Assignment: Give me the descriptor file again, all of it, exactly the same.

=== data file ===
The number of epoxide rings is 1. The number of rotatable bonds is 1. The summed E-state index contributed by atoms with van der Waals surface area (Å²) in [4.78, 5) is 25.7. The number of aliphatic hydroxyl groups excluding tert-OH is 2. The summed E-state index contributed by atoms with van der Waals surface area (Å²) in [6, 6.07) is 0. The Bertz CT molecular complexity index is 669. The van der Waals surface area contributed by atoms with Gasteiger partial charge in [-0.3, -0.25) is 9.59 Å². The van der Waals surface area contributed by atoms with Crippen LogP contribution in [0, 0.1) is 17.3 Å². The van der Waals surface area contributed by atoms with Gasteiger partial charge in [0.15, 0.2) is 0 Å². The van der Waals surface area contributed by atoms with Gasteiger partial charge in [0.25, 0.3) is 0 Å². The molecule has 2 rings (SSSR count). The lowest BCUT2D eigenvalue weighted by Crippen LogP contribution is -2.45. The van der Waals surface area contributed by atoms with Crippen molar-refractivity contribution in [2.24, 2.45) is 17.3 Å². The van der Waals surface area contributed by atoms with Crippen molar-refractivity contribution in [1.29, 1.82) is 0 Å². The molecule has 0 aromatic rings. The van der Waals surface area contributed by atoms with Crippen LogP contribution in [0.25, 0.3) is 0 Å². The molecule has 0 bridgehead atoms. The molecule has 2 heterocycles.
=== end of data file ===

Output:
The number of epoxide rings is 1. The number of rotatable bonds is 1. The summed E-state index contributed by atoms with van der Waals surface area (Å²) in [4.78, 5) is 25.7. The number of aliphatic hydroxyl groups excluding tert-OH is 2. The summed E-state index contributed by atoms with van der Waals surface area (Å²) in [6, 6.07) is 0. The Bertz CT molecular complexity index is 669. The van der Waals surface area contributed by atoms with Gasteiger partial charge in [-0.3, -0.25) is 9.59 Å². The van der Waals surface area contributed by atoms with Crippen LogP contribution in [0, 0.1) is 17.3 Å². The van der Waals surface area contributed by atoms with Gasteiger partial charge in [0.15, 0.2) is 0 Å². The van der Waals surface area contributed by atoms with Gasteiger partial charge in [0.25, 0.3) is 0 Å². The molecule has 2 rings (SSSR count). The lowest BCUT2D eigenvalue weighted by Crippen LogP contribution is -2.45. The van der Waals surface area contributed by atoms with Crippen molar-refractivity contribution in [2.24, 2.45) is 17.3 Å². The van der Waals surface area contributed by atoms with Crippen molar-refractivity contribution in [1.29, 1.82) is 0 Å². The molecule has 0 aromatic rings. The van der Waals surface area contributed by atoms with Crippen LogP contribution in [0.25, 0.3) is 0 Å². The molecule has 0 bridgehead atoms. The molecule has 2 heterocycles.